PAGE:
A community for students.
Here's the question you clicked on:
 0 viewing
heathernelly
 3 years ago
;)))
heathernelly
 3 years ago
;)))

This Question is Closed

jim_thompson5910
 3 years ago
Best ResponseYou've already chosen the best response.1Similar Problem: \[\Large \log_{3}(60)  \log_{3}(12)\] \[\Large \log_{3}\left(\frac{60}{12}\right)\] \[\Large \log_{3}(5)\] So \[\Large \log_{3}(60)  \log_{3}(12) = \log_{3}(5)\]

heathernelly
 3 years ago
Best ResponseYou've already chosen the best response.0that's all i have to do?

jim_thompson5910
 3 years ago
Best ResponseYou've already chosen the best response.1pretty much, but just use your numbers in place of mine

heathernelly
 3 years ago
Best ResponseYou've already chosen the best response.0yeah, thanks! do you know how to do the other one?

jim_thompson5910
 3 years ago
Best ResponseYou've already chosen the best response.1in general \[\Large \log_{b}(x)  \log_{b}(y) = \log_{b}\left(\frac{x}{y}\right)\]

jim_thompson5910
 3 years ago
Best ResponseYou've already chosen the best response.1what do 16 and 64 have in common

heathernelly
 3 years ago
Best ResponseYou've already chosen the best response.0they both have a 6 in them, both even #'s

jim_thompson5910
 3 years ago
Best ResponseYou've already chosen the best response.1good, but in terms of factors

heathernelly
 3 years ago
Best ResponseYou've already chosen the best response.02^6? i don't know :S :/

jim_thompson5910
 3 years ago
Best ResponseYou've already chosen the best response.1both are powers of 2 or powers of 4

jim_thompson5910
 3 years ago
Best ResponseYou've already chosen the best response.1so 16 = 2^4 64 = 2^6 and 16 = 4^1 64 = 4^3

jim_thompson5910
 3 years ago
Best ResponseYou've already chosen the best response.1well you need to rewrite both sides to have the same base

jim_thompson5910
 3 years ago
Best ResponseYou've already chosen the best response.1for instance, say you had 2^x = 16 you would rewrite 16 as 2^4 to get 2^x = 2^4 and you can see that x must be 4 (since both bases are 2)

jim_thompson5910
 3 years ago
Best ResponseYou've already chosen the best response.1so you're using this idea to solve the second problem

heathernelly
 3 years ago
Best ResponseYou've already chosen the best response.0ohhh, well that's pretty simple! thank youu

heathernelly
 3 years ago
Best ResponseYou've already chosen the best response.0actually waait, it's not! haha.. i just got confused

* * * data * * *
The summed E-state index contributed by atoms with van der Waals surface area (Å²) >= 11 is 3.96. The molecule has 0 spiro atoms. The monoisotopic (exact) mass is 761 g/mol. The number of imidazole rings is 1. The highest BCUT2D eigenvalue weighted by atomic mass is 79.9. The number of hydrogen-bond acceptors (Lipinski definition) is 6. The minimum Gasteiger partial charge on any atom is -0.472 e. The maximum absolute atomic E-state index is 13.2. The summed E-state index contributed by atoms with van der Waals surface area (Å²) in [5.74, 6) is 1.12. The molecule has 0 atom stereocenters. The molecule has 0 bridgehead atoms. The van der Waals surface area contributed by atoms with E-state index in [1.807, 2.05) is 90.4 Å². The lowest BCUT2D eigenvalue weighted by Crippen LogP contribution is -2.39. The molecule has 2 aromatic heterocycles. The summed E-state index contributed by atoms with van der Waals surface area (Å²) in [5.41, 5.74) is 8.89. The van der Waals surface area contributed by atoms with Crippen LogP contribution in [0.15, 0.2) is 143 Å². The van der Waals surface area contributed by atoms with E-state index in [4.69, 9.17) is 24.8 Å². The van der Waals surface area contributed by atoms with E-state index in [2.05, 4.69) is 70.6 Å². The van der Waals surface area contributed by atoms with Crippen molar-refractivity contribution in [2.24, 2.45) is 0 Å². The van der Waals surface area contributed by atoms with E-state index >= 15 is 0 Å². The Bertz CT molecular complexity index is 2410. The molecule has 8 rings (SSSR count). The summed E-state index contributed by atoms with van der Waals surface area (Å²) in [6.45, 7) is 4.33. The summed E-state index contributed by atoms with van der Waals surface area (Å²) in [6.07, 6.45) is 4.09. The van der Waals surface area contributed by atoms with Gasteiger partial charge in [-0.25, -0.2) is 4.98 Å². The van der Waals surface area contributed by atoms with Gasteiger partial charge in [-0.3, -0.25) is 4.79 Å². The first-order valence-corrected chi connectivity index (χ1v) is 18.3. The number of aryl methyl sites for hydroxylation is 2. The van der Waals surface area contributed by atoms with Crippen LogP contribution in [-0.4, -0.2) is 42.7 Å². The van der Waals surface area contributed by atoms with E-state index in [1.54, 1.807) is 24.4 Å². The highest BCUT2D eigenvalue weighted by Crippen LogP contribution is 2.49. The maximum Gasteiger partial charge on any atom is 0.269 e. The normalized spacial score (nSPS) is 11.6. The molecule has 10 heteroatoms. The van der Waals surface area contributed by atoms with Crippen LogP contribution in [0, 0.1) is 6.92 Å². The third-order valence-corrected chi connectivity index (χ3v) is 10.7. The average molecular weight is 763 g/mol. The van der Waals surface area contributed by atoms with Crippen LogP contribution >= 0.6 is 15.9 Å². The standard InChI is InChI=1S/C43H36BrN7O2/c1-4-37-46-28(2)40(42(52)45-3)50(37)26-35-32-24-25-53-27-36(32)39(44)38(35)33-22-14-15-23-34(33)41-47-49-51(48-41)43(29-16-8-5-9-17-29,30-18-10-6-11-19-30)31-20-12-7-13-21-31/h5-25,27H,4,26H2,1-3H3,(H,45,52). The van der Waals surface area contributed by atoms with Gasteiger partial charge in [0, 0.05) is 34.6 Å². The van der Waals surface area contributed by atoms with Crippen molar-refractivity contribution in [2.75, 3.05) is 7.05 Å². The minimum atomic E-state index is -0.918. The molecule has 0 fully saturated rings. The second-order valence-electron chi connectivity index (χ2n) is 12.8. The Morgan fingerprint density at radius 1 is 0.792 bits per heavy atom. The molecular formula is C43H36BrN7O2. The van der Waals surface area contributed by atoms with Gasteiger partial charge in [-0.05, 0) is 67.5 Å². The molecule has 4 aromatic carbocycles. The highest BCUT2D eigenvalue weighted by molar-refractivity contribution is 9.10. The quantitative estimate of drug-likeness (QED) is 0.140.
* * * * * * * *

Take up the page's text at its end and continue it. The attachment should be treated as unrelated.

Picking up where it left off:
jim_thompson5910
 3 years ago
Best ResponseYou've already chosen the best response.1where are you stuck

heathernelly
 3 years ago
Best ResponseYou've already chosen the best response.0and you can see that x must be 4 (since both bases are 2) ??

jim_thompson5910
 3 years ago
Best ResponseYou've already chosen the best response.1well if b^x = b^y, then x = y

heathernelly
 3 years ago
Best ResponseYou've already chosen the best response.0i'm confused because you did 2 different problems..:/

jim_thompson5910
 3 years ago
Best ResponseYou've already chosen the best response.1that's just an example

heathernelly
 3 years ago
Best ResponseYou've already chosen the best response.0okay, that makes sense .. but i'm still confused on what to do after what you said ''16 = 2^4 64 = 2^6 and 16 = 4^1 64 = 4^3''

jim_thompson5910
 3 years ago
Best ResponseYou've already chosen the best response.1oh i meant to say 16 = 4^2, my bad

jim_thompson5910
 3 years ago
Best ResponseYou've already chosen the best response.11/16=64^(4x3) 1/(4^2) = (4^3)^(4x3) ... since 16 = 4^2 and 64 = 4^3 4^(2) = 4^(3*(4x3)) so because the bases are now the same, we can say that the exponents must be the same so... 2 = 3*(4x3) solve for x

heathernelly
 3 years ago
Best ResponseYou've already chosen the best response.0ahh, got it :) thanks a lot!!!
Ask your own question
Sign UpFind more explanations on OpenStudy
Your question is ready. Sign up for free to start getting answers.
spraguer
(Moderator)
5
→ View Detailed Profile
is replying to Can someone tell me what button the professor is hitting...
23
 Teamwork 19 Teammate
 Problem Solving 19 Hero
 Engagement 19 Mad Hatter
 You have blocked this person.
 ✔ You're a fan Checking fan status...
Thanks for being so helpful in mathematics. If you are getting quality help, make sure you spread the word about OpenStudy.